How Led Zeppelin + Franz Schubert = Writing

Can you use the music of Led Zeppelin or Franz Schubert as models for writing? Of course you can!

So I argued this past Saturday in a talk about structuring long nonfiction pieces at ScienceWriters 2011, the meeting of the National Association of Science Writers, held this year in Flagstaff. I hope to post a web version of the talk soon, with my main points and the musical excerpts I used. But for now, as I try to finish a rather complicated, long, and overdue nonfiction piece, I’ll pass on a bit of Chris Palmer’s nice write-up of the session at the NASW site:

Led Zeppelin’s “Kashmir” greeted receptive attendees of David Dobbs’ Saturday afternoon workshop “Going Long: How to Structure the Longform Narrative – with Help From Music, Theater, and Film.” Dobbs played portions of the track, an example of the rock pioneers’ exploration of song structure, to kick off a fascinating talk and discussion about the use of form and structure in longform narrative stories.

David Dobbs

David Dobbs

In his opening remarks, Dobbs explained that longform stories cannot be written merely as scaled-up versions of short or mid-length stories. They require a different structure to keep the reader engaged.

“Music, theatre and film offer analogous models of thinking about how to move stories along, how to structure them, how to transition from one part of the story to another,” said Dobbs.

Dobbs also played portions of pieces by Mendelssohn and Schubert in discussing the inspiration he draws from “sonata form, “ a musical structure dating back to the mid 18th century. Paralleling the progression of a feature narrative, sonata form has three main sections. Themes are introduced in the “exposition,“ elaborated and contrasted in the “development,“ and revisited in the “recapitulation“ in a way that changes how we think about the initial part of the song, giving it a deeper meaning.

Within the simple three-part structure of sonata form, there can be complex substructures. “There’s a macro structure where a piece is cut into a few big chunks which are broken into other structures that may replicate the bigger structure or may not,” said Dobbs, making an analogy between longform narrative structure and the structure of fractals.

Do read Palmer’s whole post, “Exploring longform narrative structure,” at the NASW site.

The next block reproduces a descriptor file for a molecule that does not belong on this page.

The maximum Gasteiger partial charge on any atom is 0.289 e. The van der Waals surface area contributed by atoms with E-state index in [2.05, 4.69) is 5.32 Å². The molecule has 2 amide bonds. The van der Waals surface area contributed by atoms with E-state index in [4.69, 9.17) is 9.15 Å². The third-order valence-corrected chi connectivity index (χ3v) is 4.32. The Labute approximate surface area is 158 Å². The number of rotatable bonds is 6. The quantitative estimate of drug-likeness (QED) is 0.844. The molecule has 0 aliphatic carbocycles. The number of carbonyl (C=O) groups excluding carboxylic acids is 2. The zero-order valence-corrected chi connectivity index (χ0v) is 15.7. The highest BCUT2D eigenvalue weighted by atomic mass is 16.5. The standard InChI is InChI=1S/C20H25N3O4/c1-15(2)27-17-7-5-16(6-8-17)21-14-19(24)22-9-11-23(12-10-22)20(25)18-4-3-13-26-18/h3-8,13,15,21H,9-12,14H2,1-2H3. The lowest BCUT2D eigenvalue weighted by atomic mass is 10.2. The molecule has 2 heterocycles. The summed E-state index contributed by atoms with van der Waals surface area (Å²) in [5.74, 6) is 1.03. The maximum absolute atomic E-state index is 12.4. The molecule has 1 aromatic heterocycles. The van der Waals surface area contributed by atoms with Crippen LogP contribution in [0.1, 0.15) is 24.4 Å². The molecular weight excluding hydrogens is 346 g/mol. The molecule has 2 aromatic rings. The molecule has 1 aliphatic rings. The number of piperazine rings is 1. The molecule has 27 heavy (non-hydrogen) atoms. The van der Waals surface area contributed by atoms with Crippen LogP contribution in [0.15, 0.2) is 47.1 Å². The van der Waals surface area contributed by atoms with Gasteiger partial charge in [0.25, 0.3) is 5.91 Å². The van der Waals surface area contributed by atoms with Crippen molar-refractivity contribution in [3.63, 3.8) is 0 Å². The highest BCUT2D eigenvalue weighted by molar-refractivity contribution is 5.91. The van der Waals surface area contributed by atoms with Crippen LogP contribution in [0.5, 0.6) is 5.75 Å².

Two of the several compositions I drew on and talked about:

Led Zeppelin’s Kashmir. This wonderful piece has too many musical ideas to fit in the simplest A-B-A pop-song structure, so Zep uses a roughly A-B-A-B-C structure (and goes up to 11!). As usual with Zep, drummer John Bonham (the real center of this band), drives the change. Just as a writer can signal a new section by altering voice, tone, narrative distance, or sentence rhythm, Bonham creates this song’s first significant section break with an essentially impossible rhythmic shift at about 2:14. You can’t feel it coming, and you can’t really figure out how it happened once it’s done, but afterwards, the song’s different, and while they have the same tempo, he’s moved to a different backbeat. (He later returns to the original backbeat.) After about 1000 listens, I’m still trying to figure out what he does here (I need to just count beats and measure someday); but I believe he and the rest of the band actually a 4/4 measure in half and start a new 4/4 measure (and major section of the piece) right after the 2d beat in an existing measure. (No big deal for what is likely the only band to ever record a pop song in 15/16 meter. In that one he turns what should be the 4th beat of every fourth 4/4 measure into the first beat of a new measure. Seamless — but it’s what drives the song.)

And the first movement of Schubert’s Rosamunde quartet, played by the incomparable Guarneri Quartet. The structure roughly matches that of my NY Times Magazine feature “A Depression Switch?” More on this exquisite piece when I write up the talk.